When John Joseph Mathews (1894–1979) began his career as a writer in the 1930s, he was one of only a small number of Native American authors writing for a national audience. Today he is widely recognized as a founder and shaper of twentieth-century Native American literature. Twenty Thousand Mornings
is Mathews’s intimate chronicle of his formative years. Written in 1965-67 but only recently discovered, this work captures Osage life in pre-statehood Oklahoma and recounts many remarkable events in early-twentieth-century history.
Born in Pawhuska, Osage Nation, Mathews was the only surviving son of a mixed-blood Osage father and a French-American mother. Within these pages he lovingly depicts his close relationships with family members and friends. Yet always drawn to solitude and the natural world, he wanders the Osage Hills in search of tranquil swimming holes—and new adventures.
Overturning misguided critical attempts to confine Mathews to either Indian or white identity, Twenty Thousand Mornings
shows him as a young man of his time. He goes to dances and movies, attends the brand-new University of Oklahoma, and joins the Air Service as a flight instructor during World War I—spawning a lifelong fascination with aviation. His accounts of wartime experiences include unforgettable descriptions of his first solo flight and growing skill in night-flying. Eventually Mathews gives up piloting to become a student again, this time at Oxford University, where he begins to mature as an intellectual.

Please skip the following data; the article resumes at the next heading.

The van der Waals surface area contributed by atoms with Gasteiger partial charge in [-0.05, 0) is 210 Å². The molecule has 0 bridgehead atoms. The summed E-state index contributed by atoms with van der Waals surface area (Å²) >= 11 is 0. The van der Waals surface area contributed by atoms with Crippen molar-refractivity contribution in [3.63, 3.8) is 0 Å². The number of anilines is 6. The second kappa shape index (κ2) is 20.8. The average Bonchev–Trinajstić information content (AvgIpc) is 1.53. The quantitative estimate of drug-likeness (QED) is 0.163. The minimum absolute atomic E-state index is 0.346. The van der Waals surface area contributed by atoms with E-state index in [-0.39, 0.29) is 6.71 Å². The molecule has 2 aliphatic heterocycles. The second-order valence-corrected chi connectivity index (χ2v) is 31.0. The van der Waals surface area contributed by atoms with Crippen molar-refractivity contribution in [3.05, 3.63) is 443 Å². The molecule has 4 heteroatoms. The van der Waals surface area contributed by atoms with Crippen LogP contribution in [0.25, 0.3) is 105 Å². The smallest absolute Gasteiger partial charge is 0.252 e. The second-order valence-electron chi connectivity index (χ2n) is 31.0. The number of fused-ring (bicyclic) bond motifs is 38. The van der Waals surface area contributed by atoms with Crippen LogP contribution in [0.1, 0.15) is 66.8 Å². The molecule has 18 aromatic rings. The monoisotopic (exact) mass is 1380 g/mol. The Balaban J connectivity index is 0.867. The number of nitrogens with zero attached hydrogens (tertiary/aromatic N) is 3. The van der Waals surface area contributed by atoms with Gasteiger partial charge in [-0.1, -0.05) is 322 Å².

In her insightful introduction and explanatory notes,
Susan Kalter places Mathews’s work in the context of his life and career as a novelist, historian, naturalist, and scholar. Kalter draws on his unpublished diaries, revealing aspects of his personal life that have previously been misunderstood. In addressing the significance of this posthumous work, she posits that Twenty Thousand Mornings
will challenge, defy, and perhaps redefine studies of American Indian autobiography.”
Twenty Thousand Mornings is full of rich, witty, and poignant descriptions of daily life in the Osage Nation when Kansas was ‘exotic’ and ‘romantic’ and international travel meant going to ‘the States.’ Mathews takes us into a world where boys and girls play shinny, study ‘jography’ with the Hussar-like schoolteacher Mrs. Tucker, and flee tornados. We ascend with him into the air above Kelly Field in San Antonio, Texas, where he learned to fly for the U.S. Army Air Corps during World War I, and wonder at his casual failure to appear on time at Oxford. Twenty Thousand Mornings, and Susan Kalter’s brilliantly researched, painstakingly detailed introduction , will reshape what we think of John Joseph Mathews, the American Indian autobiography tradition, and Native identities and politics before the American Indian literary renaissance.”—James H. Cox, author of Muting White Noise: Native American and European Novel Traditions